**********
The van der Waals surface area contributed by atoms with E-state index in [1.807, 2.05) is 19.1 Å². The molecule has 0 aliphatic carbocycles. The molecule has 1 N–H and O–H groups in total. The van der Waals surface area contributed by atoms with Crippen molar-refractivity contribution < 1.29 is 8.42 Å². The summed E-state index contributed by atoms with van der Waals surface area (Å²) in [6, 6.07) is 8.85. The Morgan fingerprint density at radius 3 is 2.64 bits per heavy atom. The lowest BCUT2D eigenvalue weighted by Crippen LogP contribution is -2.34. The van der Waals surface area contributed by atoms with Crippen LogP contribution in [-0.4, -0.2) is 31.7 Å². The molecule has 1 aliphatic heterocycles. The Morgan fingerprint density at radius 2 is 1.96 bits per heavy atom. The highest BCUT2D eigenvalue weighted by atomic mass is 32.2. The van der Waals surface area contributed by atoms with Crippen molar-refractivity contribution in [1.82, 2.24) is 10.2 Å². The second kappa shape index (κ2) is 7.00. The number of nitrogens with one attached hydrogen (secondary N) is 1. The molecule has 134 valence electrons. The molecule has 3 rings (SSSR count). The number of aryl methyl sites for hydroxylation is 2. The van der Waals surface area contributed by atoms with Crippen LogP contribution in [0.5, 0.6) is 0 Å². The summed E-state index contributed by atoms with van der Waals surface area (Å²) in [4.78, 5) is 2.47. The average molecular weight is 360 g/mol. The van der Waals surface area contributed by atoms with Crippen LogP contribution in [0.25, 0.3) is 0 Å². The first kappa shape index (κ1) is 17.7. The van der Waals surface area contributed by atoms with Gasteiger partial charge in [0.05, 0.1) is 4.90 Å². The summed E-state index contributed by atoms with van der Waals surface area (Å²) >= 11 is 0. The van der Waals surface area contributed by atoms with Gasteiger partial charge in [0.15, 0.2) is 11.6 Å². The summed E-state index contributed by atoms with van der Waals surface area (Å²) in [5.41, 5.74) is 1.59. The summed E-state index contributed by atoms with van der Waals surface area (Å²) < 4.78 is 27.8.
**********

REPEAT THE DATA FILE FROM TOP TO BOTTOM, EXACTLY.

The van der Waals surface area contributed by atoms with E-state index in [1.807, 2.05) is 19.1 Å². The molecule has 0 aliphatic carbocycles. The molecule has 1 N–H and O–H groups in total. The van der Waals surface area contributed by atoms with Crippen molar-refractivity contribution < 1.29 is 8.42 Å². The summed E-state index contributed by atoms with van der Waals surface area (Å²) in [6, 6.07) is 8.85. The Morgan fingerprint density at radius 3 is 2.64 bits per heavy atom. The lowest BCUT2D eigenvalue weighted by Crippen LogP contribution is -2.34. The van der Waals surface area contributed by atoms with Crippen LogP contribution in [-0.4, -0.2) is 31.7 Å². The molecule has 1 aliphatic heterocycles. The Morgan fingerprint density at radius 2 is 1.96 bits per heavy atom. The highest BCUT2D eigenvalue weighted by atomic mass is 32.2. The van der Waals surface area contributed by atoms with Crippen molar-refractivity contribution in [1.82, 2.24) is 10.2 Å². The second kappa shape index (κ2) is 7.00. The number of nitrogens with one attached hydrogen (secondary N) is 1. The molecule has 134 valence electrons. The molecule has 3 rings (SSSR count). The number of aryl methyl sites for hydroxylation is 2. The van der Waals surface area contributed by atoms with Crippen LogP contribution in [0.5, 0.6) is 0 Å². The summed E-state index contributed by atoms with van der Waals surface area (Å²) in [4.78, 5) is 2.47. The average molecular weight is 360 g/mol. The van der Waals surface area contributed by atoms with Crippen LogP contribution in [0.25, 0.3) is 0 Å². The first kappa shape index (κ1) is 17.7. The van der Waals surface area contributed by atoms with Gasteiger partial charge in [0.05, 0.1) is 4.90 Å². The summed E-state index contributed by atoms with van der Waals surface area (Å²) >= 11 is 0. The van der Waals surface area contributed by atoms with Gasteiger partial charge in [0.15, 0.2) is 11.6 Å². The summed E-state index contributed by atoms with van der Waals surface area (Å²) in [5.41, 5.74) is 1.59. The summed E-state index contributed by atoms with van der Waals surface area (Å²) < 4.78 is 27.8.